The National Council of Churches (NCC) was invited this week to a White House Roundtable with Faith Leaders on the Overdose Crisis, hosted by Dr. Rahul Gupta, Director of the Office of National Drug Control Policy, and Steven Benjamin, Director of the White House Office of Public Engagement and former mayor of Columbia, S.C. Also providing leadership was Melissa Rogers, Executive Director of the White House Office of Faith and Neighborhood Partnerships, and the Rev. Que English, Ph.D., Director of Faith-Based Neighborhood Partnerships one the Department of Health and Human Services.
The National Council of Churches is an ecumenical partner supported by the Interdenominational Cooperation Fund apportionment, which enables United Methodists to share a presence and a voice in the activities of several national and worldwide ecumenical organizations.
Representing NCC were Bishop Vashti Murphy McKenzie, President and General Secretary, and Rev. Dr. Leslie Copeland Tune, Chief Operating Officer. Each of the 11 organizations represented was asked to share from a list of five questions, ranging from policies, direct services, challenges, and barriers, to saving lives from opioid overdose and the role of their specific faith community.
In her remarks, Bishop McKenzie highlighted the work of NCC member communions — including the United Methodist Church, the Episcopal Church, the United Church of Christ, and the Presbyterian Church — in her presentation about success stories. Several NCC communions provide resources to congregations to address opioid use and overdose with compassion. Others encourage congregations to use their facilities for providing services in underserved rural areas, or partner with local responders and medical communities to offer pastoral care to those impacted by this epidemic, and collaborate with other faith leaders.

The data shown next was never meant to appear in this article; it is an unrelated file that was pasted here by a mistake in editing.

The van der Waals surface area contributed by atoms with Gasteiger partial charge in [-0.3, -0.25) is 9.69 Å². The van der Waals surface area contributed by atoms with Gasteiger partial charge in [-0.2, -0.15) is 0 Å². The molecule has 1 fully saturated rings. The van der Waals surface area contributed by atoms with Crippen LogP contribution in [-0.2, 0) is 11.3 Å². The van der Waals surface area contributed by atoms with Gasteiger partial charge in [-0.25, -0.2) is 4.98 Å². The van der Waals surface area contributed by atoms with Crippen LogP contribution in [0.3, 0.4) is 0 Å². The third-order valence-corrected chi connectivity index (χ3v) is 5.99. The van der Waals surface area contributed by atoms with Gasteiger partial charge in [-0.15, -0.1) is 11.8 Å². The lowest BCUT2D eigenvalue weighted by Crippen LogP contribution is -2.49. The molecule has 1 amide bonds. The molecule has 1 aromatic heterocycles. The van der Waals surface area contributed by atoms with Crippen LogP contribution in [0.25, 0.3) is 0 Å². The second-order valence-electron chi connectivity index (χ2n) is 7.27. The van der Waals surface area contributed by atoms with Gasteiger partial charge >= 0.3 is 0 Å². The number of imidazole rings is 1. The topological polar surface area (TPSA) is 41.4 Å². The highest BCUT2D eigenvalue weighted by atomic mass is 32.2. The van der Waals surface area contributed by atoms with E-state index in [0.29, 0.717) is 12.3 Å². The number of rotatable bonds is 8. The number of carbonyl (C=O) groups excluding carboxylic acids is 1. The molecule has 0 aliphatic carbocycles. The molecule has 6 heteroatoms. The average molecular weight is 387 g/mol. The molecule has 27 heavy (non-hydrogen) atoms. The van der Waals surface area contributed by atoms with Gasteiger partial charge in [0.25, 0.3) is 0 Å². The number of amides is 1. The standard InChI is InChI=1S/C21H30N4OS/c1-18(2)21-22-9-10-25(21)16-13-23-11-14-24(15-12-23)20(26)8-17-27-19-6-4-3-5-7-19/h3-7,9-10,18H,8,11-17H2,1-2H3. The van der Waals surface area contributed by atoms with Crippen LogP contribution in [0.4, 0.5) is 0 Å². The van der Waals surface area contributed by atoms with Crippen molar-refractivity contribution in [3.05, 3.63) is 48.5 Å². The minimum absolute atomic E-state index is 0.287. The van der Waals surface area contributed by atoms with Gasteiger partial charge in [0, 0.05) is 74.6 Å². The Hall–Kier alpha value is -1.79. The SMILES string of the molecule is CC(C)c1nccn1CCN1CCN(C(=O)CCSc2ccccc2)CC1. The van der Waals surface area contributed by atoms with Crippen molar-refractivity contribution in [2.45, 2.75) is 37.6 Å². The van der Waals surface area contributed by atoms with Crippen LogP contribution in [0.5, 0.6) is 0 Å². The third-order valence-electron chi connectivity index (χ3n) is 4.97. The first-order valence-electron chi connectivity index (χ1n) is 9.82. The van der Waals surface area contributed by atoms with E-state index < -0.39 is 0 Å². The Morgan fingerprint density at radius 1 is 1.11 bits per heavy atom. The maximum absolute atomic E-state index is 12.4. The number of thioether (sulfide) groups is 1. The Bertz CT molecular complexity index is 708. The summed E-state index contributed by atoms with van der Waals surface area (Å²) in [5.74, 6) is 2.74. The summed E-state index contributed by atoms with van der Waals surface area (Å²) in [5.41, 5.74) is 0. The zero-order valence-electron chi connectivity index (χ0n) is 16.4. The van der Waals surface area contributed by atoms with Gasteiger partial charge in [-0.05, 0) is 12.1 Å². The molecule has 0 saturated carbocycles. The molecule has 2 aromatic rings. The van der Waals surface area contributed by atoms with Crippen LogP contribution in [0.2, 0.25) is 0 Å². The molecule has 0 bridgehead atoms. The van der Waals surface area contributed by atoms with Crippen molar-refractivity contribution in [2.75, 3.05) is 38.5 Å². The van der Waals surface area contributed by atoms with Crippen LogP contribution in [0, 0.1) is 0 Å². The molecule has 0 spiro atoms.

She also shared insights from Rev. Dr. Barry Steiner, a United Methodist minister who has developed ministry programs that address the opioid crisis.
Bishop McKenzie cited the NCC’s work in ending mass incarceration and the revival of NCC’s Health and Wellness Taskforce. A 2019 report indicated that opioid use was frequently a factor in arrest and inmate intake. One report noted that 14.5 of persons tested positive for opioid use during the inmate intake process, making such drug use a factor in ending mass incarceration. NCC’s revitalized health initiative is focused on mental health.
Dr. Gupta observed that mental health was a factor in each of the presentations.
“Faith communities have an opportunity to chip away at the stigma of opioid abuse and overdose, which not only impacts the lives of those who are caught in the vise of prescription drug abuse, but also their families who often suffer in silence, along with the broader community,” Bishop McKenzie said. “Church is an excellent place to learn about relationship — your relationship with God, relationships with each other, and techniques to repair relationships. The church can be a connector that helps people reenter into community as we learn to change the question from “What’s wrong with you?” to “What happened to you?”
National Council of Churches website
One of seven apportioned giving opportunities of The United Methodist Church, the Interdenominational Cooperation Fund enables United Methodists to share a presence and a voice in the activities of several national and worldwide ecumenical organizations. Please encourage your leaders and congregations to support the Interdenominational Cooperation Fund apportionment at 100 percent.